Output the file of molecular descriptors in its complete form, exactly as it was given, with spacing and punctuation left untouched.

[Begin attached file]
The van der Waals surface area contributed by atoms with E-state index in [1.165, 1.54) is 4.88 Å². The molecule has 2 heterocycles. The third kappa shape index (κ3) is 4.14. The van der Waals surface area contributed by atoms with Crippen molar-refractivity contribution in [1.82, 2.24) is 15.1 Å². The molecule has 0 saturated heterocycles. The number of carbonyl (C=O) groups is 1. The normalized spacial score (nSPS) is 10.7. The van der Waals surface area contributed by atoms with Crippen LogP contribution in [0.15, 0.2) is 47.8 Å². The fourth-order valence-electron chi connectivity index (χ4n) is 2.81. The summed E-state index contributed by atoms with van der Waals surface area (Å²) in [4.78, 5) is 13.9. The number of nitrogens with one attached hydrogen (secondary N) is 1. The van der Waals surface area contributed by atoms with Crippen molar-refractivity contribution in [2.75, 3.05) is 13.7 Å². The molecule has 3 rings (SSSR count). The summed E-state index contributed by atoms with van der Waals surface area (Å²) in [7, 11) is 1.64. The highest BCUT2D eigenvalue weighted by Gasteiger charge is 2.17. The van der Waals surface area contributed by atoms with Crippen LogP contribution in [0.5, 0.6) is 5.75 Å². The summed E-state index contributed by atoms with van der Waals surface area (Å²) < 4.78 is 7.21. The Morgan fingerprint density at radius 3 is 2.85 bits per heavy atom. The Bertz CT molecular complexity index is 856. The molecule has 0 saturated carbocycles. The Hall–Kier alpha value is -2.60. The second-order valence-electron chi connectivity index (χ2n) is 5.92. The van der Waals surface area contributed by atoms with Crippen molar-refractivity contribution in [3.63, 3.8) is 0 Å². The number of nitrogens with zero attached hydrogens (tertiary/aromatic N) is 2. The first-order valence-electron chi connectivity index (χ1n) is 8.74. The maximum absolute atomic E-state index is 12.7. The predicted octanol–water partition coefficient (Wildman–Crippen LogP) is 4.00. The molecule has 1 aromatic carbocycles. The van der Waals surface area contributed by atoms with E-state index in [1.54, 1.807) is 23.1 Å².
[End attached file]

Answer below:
The van der Waals surface area contributed by atoms with E-state index in [1.165, 1.54) is 4.88 Å². The molecule has 2 heterocycles. The third kappa shape index (κ3) is 4.14. The van der Waals surface area contributed by atoms with Crippen molar-refractivity contribution in [1.82, 2.24) is 15.1 Å². The molecule has 0 saturated heterocycles. The number of carbonyl (C=O) groups is 1. The normalized spacial score (nSPS) is 10.7. The van der Waals surface area contributed by atoms with Crippen LogP contribution in [0.15, 0.2) is 47.8 Å². The fourth-order valence-electron chi connectivity index (χ4n) is 2.81. The summed E-state index contributed by atoms with van der Waals surface area (Å²) in [4.78, 5) is 13.9. The number of nitrogens with one attached hydrogen (secondary N) is 1. The van der Waals surface area contributed by atoms with Crippen molar-refractivity contribution in [2.75, 3.05) is 13.7 Å². The molecule has 3 rings (SSSR count). The summed E-state index contributed by atoms with van der Waals surface area (Å²) in [7, 11) is 1.64. The highest BCUT2D eigenvalue weighted by Gasteiger charge is 2.17. The van der Waals surface area contributed by atoms with Crippen LogP contribution in [0.5, 0.6) is 5.75 Å². The summed E-state index contributed by atoms with van der Waals surface area (Å²) < 4.78 is 7.21. The Morgan fingerprint density at radius 3 is 2.85 bits per heavy atom. The Bertz CT molecular complexity index is 856. The molecule has 0 saturated carbocycles. The Hall–Kier alpha value is -2.60. The second-order valence-electron chi connectivity index (χ2n) is 5.92. The van der Waals surface area contributed by atoms with Crippen molar-refractivity contribution in [3.63, 3.8) is 0 Å². The number of nitrogens with zero attached hydrogens (tertiary/aromatic N) is 2. The first-order valence-electron chi connectivity index (χ1n) is 8.74. The maximum absolute atomic E-state index is 12.7. The predicted octanol–water partition coefficient (Wildman–Crippen LogP) is 4.00. The molecule has 1 aromatic carbocycles. The van der Waals surface area contributed by atoms with E-state index in [1.54, 1.807) is 23.1 Å².